US Secretary of State Antony Blinken sat down with China’s top diplomat on the final day of a high stakes visit to Beijing aimed at stabilizing relations, which cratered in the wake of a dispute over a Chinese surveillance balloon.
All eyes are on whether Washington’s envoy will meet Chinese leader Xi Jinping later in the day for what could be a crucial step in patching fractured ties.
The global powers are increasingly at loggerheads and there is widespread international interest in whether Blinken’s trip can secure a cooling of tensions between the world’s two largest economies.
Blinken and China’s top diplomatic counterpart Wang Yi began talks Monday morning, posing for photos at Beijing’s Diaoyutai State Guesthouse before heading into closed door discussions.
Both sides have come into the visit – the first by a US Secretary of State to China in five years – with an expressed goal of course correcting their relationship, which has been deeply strained by a host of issues ranging from Beijing’s close ties with Moscow to American efforts to limit the sale of advanced technologies to China.
Monday is expected to be a key test for how far the two powers can go to stabilize their fractured lines of communication, which have broken down over the past year, especially when it comes to high-level military exchanges – raising concerns in Washington that a mistake or accident could quickly spin into conflict.
Inflamed tensions formed the backdrop to the first day of Blinken’s visit Sunday, with Chinese Foreign Minister Qin Gang saying during his meeting with the United States’ envoy that the China-US relationship was at the “lowest point” since diplomatic ties were re-established in 1979, according to Beijing.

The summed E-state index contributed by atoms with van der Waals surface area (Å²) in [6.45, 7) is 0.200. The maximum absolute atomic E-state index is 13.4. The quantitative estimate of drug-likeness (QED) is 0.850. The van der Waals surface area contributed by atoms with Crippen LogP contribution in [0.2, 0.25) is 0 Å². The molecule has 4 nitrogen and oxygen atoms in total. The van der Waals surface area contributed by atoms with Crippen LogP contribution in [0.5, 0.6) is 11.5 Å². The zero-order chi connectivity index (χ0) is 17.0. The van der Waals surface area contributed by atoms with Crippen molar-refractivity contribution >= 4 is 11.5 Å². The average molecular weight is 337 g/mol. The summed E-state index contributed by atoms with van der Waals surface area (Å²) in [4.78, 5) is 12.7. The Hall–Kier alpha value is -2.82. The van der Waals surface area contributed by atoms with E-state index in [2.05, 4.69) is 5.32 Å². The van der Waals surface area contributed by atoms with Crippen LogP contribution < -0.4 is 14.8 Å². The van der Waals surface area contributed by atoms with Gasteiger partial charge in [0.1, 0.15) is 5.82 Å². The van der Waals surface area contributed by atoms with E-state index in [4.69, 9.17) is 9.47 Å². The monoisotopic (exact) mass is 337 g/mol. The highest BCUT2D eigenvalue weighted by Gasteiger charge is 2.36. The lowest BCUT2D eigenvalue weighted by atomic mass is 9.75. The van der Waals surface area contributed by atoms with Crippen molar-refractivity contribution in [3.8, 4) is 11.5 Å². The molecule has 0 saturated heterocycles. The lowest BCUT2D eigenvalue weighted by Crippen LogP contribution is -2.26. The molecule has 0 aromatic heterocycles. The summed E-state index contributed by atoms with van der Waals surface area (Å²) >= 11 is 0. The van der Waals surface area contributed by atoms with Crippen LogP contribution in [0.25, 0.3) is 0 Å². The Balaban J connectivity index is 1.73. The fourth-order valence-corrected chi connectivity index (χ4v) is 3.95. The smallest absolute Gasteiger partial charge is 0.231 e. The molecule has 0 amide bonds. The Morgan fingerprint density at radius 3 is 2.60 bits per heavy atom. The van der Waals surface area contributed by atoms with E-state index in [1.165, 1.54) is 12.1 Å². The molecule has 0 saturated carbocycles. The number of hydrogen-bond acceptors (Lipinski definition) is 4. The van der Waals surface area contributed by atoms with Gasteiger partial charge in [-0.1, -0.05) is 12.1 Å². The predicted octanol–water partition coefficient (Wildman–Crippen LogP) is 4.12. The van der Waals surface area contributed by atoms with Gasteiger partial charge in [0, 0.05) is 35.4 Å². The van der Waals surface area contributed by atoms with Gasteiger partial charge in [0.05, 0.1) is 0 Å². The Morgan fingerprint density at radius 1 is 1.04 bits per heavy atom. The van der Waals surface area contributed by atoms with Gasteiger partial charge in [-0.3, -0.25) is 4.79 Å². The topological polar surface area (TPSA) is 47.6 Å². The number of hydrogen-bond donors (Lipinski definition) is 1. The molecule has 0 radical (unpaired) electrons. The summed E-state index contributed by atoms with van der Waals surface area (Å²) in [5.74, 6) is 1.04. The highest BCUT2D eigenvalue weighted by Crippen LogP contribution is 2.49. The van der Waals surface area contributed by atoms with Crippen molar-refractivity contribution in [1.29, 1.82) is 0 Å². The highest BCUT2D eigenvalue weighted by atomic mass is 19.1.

Whether Blinken also meets with Xi will be a key indicator of China’s interest in taking steps to rebuild that rapport.
In the lead-up to the meeting, Beijing has sought to blame Washington for deteriorating ties and warned it against “interfering in China’s internal affairs.”
Previous trips by America’s top diplomat have often involved a face to face with China’s top leader. Neither side has yet confirmed whether such a meeting will take place.
Blinken’s Sunday meeting with Qin, which stretched more than five hours and then wrapped with a working dinner, resulted in progress “on a number of fronts,” with both sides showing a “desire to reduce tensions,” a senior State Department official told reporters Sunday.
“Profound differences” between the US and China, however, were also clear during the meeting, the official added.
China called the Sunday talks “candid, in-depth and constructive,” in its readout, noting that both sides agreed to “advance dialogue, exchanges and cooperation” and “maintain high-level interactions.”
Qin also called on the US to “adopt an objective and rational perception of China,” and “raised clear demands” on US policy toward Taiwan, the island democracy that China’s ruling Communist Party claims but has never controlled.
While Qin holds the title of foreign minister, he wields less power than Wang, who directs China’s foreign policy through his position among the party’s core leadership.
Both the US and China have played down expectations of a major breakthrough during Blinken’s visit.
Ahead of the meeting, Washington was careful to manage expectations, with a senior State Department official last week telling reporters that he does not expect “a long list of deliverables.”
Blinken’s visit was originally scheduled for early February and had been agreed on as a follow-up to an amicable face-to-face between US President Joe Biden and China’s Xi on the sidelines of the G20 in Bali in November.
That meeting – the first in person between the two leaders as presidents – was seen a pivotal step in restoring certain lines of communication, which Beijing severed following a visit last year from then-US House Speaker Nancy Pelosi to Taiwan.
The earlier planned visit by Blinken was postponed after a suspected Chinese surveillance balloon was detected traversing the continental US, further ratcheting tensions between the two powers, even as China issued a rare statement of regret and claimed the incident was an accident.